Grace Freedman and other members of the Forth on Fourth Committee (FOFA) of the Park Slope Civic Council are hosting a sub-irrigated planter (SIP) workshop on Sunday, September 22, 2013 from 11am to 12:30pm. They will conduct it at the Warren St. Marks Community Garden (Google Map. While you are in the neighborhood, stop by the Re/Max office at 4th Avenue and Garfield Place to see a storefront urban greenscaping installation using sub-irrigated planters.
I will be at the workshop to help answer questions and share information about the many benefits of growing fresh food as well as decorative plants in sub-irrigated planters (SIPs). If you are not aware of them, you owe it to yourself to learn about the horticultural and environmental benefits of SIPs. Tell a friend or bring a friend. You will be welcomed.
Sub-irrigation has been a valuable part of American horticulture for over 100 years. Liberty Hyde Bailey, considered the father of American horticulture, wrote about it extensively. Some of you may know that L.H. Bailey was the founding dean of the NY State College of Agriculture at Cornell University back in 1904.
I learned about sub-irrigation when I ran an interior plantscaping business back in the late 1970's, early '80s. Surprisingly it was not in the U.S. horticultural field of view at that time. The products I first used were European imports (MONA from Sweden and Grosfillex from France).
Somewhere along the way since L.H. Bailey, American horticulture has had a massive case of amnesia. It definitely was not helped by the counter-cultural invasion of both ornamental horticulture and landscape architecture programs when I was attending graduate school at California Polytechnical State University (aka Cal Poly) starting in 1975. I had just left a 20-year high tech career, mostly with IBM.
Hippies were everywhere on the Cal Poly campus scrambling to find career paths other than business or STEM. This is where a great many counter-cultural students found their way into USDA Extension Programs, botanical gardens, interior plantscaping, forest management and landscape architecture.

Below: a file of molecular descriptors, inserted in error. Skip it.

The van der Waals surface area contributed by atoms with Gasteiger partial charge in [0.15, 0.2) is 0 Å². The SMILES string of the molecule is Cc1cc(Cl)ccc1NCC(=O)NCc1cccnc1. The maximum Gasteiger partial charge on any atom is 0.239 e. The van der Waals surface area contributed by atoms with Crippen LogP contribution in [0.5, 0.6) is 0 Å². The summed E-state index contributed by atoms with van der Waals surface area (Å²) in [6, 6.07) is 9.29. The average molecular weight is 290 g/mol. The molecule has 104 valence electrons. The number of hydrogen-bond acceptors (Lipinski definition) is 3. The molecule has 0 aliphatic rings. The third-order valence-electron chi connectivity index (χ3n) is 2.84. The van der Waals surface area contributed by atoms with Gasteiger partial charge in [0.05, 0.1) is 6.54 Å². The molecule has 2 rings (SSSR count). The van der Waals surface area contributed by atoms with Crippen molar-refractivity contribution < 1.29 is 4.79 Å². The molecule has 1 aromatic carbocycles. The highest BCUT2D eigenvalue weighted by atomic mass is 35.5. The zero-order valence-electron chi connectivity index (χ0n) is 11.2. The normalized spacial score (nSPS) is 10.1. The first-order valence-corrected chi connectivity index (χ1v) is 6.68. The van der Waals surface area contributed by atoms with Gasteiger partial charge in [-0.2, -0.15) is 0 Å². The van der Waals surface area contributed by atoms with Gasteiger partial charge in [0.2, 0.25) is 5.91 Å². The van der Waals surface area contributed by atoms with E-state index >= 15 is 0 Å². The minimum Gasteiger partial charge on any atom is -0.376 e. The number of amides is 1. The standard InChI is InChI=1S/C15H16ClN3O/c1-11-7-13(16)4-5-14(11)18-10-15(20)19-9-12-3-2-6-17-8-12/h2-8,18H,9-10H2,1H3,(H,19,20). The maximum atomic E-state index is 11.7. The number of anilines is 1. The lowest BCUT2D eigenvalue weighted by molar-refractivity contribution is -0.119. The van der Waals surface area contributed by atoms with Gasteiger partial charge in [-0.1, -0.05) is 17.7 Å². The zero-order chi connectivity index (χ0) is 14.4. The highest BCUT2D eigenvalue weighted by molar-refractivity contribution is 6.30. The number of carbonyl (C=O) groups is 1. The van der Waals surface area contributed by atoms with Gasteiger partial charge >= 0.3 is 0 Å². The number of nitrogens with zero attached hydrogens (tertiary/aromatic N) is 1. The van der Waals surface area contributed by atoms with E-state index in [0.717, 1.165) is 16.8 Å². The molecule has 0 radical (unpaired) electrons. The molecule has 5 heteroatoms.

We live with their rather anti-technology ethos to this day. That, my friends, is not a good thing for the average mainstream consumer who would like to grow some fresh food, decorative container plants or houseplants.
Writing a book is not likely to quickly change a pervasive situation like this but that is what I am going to do when I get back to San Diego in a couple of months. Progressive change has to start somewhere. Sadly, it is not likely to happen in my birthplace called the Big Apple, to me now a mushy apple. My plan at this time is to self-publish a low-cost, heavily illustrated e-book readable on your Kindle or iPad. Stay tuned.
Details about the workshop follow:
Sub-Irrigated Planter (SIP)
Workshop & Build
in the Garden
Sunday, Sept. 22
in the WSMC Garden
Learn how to make SIPs! Help Beautify the Neighborhood!
What are SIPs? SIP stands for Sub-Irrigated Planter and it's a planting method that promises less use of water, less maintenance, and high plant growth for container gardening, including window-boxes and sidewalk planters. It is especially well-suited for urban environments.
On Sunday Sept 22, 2013 at 11am, gardeners from Forth on Fourth Ave (FOFA), a committee of the Park Slope Civic Council, will host a workshop and build session at the Warren St. Marks Community Garden. Come and learn about the SIP system, help us build out some containers that will reside on 4th Avenue and/or bring your own container to adapt. Bob Hyland (www.insideurbangreen.com), local SIP guru, will be on hand to answer questions.
For more information or how you can help contact Grace Freedman, email or 718-858-4847.
Workshop is free and open to public.
Materials needed for workshop (not required, but would be greatly appreciated):
-- Clean, empty plastic water, juice or soda bottles (any size)
-- Plastic take-out or veggies containers (like 8 oz mushroom containers)
-- Your own plastic container or window box (better if NO drain holes, though holes can be plugged if needed. Plastic tubs and buckets can also be used.
-- Bring your own gloves.
Warren St. Marks Community Garden